Tualatin Valley Fire & Rescue’s newest station – located on SW McEwan Road in Tualatin – is now open.
The goal of the new station is to improve response times in Tualatin east of I-5 and in the nearby communities of Rivergrove and Durham, as well as the Bridgeport Village area, said TVF&R spokeswoman Kim Haughn.
“We’re constantly reviewing our data, and that’s what really informs a lot of our deployment,” she said. “We noticed we needed to strengthen our response times in this area.”
Crews at Station 39 started responding to calls on Jan. 21. Soon after the station opened, TVF&R Captain Pete Godon and Firefighter Bruce Opsal responded to a 9-car pile-up on nearby I-5.
“We came in, blocked the lane to keep everybody safe, and Bruce got out and started triaging, working through the cars. It ended up being a non-injury [accident].”
The station is staffed by three rotating crews, each consisting of a captain and a firefighter. A crew will be on duty for 24 hours and then off for 48. A battalion chief also will be assigned to Station 39.
“Since it is a new location, there are a lot of things we need to figure out – response areas, hazards – and so we hand-picked the crew who came here,” Godon said during a recent Saturday shift at the station with Opsal.
“It’s exciting,” Godon said. “Everybody likes being at a newer station.”
The single-story station is on a 1.16-acre site at 7080 SW McEwan Road. Construction began in December 2018 and took about a year to complete. Station 39 includes some office space, bunk rooms, locker rooms and restrooms for men and women, a gym, a common area and a kitchen. The firefighters assigned to the station handle most of the cleaning in and around the station as well as the cooking.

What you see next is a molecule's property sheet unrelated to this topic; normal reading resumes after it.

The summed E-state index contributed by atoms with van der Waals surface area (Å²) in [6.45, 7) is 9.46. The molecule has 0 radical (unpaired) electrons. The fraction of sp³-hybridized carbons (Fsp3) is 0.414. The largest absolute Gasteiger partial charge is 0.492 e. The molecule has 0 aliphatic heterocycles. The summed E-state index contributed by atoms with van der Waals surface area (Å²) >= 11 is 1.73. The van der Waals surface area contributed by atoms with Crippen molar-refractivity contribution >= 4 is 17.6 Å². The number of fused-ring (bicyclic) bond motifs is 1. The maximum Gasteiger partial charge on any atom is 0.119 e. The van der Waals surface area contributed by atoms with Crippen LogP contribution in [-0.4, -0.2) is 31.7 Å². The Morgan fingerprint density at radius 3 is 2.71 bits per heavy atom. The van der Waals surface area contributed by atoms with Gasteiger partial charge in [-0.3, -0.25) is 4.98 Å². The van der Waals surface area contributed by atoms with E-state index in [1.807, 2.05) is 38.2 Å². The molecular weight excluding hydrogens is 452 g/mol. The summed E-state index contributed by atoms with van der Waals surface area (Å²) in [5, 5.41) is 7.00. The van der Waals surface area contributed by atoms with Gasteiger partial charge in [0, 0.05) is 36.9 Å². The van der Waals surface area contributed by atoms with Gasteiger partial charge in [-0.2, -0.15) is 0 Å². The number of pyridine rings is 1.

“Some of the best cooks are firefighters,” Haughn said. “You have to be a good cook. If you aren’t, you’re going to have to learn.”
Station 39 was designed with the future in mind, Opsal said. There is room to house larger crews of firefighters, and the bay is large enough to accommodate larger vehicles.
Some unique touches at station include TVF&R’s first solar array for alternative energy, folding doors for the vehicle bay (rather than rollup doors) and a workshop off the bay that includes a washer specifically for turnout gear – the protective clothing firefighters wear on calls – and drying racks with exhaust vents that pull any carcinogens and contaminants out of the station. There’s also a community room, the ceiling of which features wood that was harvested from trees that were on the site.
In the vehicle bay, there’s a 4-wheel-drive brush rig (called a “squad” by TVF&R crews) that is outfitted with a 260-gallon water tank that can be resupplied as needed, 1,600-feet of hose, air tanks, medical equipment and hand tools for all kinds of situations.
Because of the vehicle’s smaller size, “We can get into places that engines can’t,” he said. “We can work up through trees, anywhere we need to go.”
The bright red rig is well-organized and the crews keep it immaculately clean. The same is true of the fire station itself.
“We’re stewards of public property. None of this is ours – it’s yours, and so we need to make sure we take care of it,” Godon said. “A lot of people make fun of us for keeping the rigs super clean. Part of that is making sure all of the equipment is on it and it works.”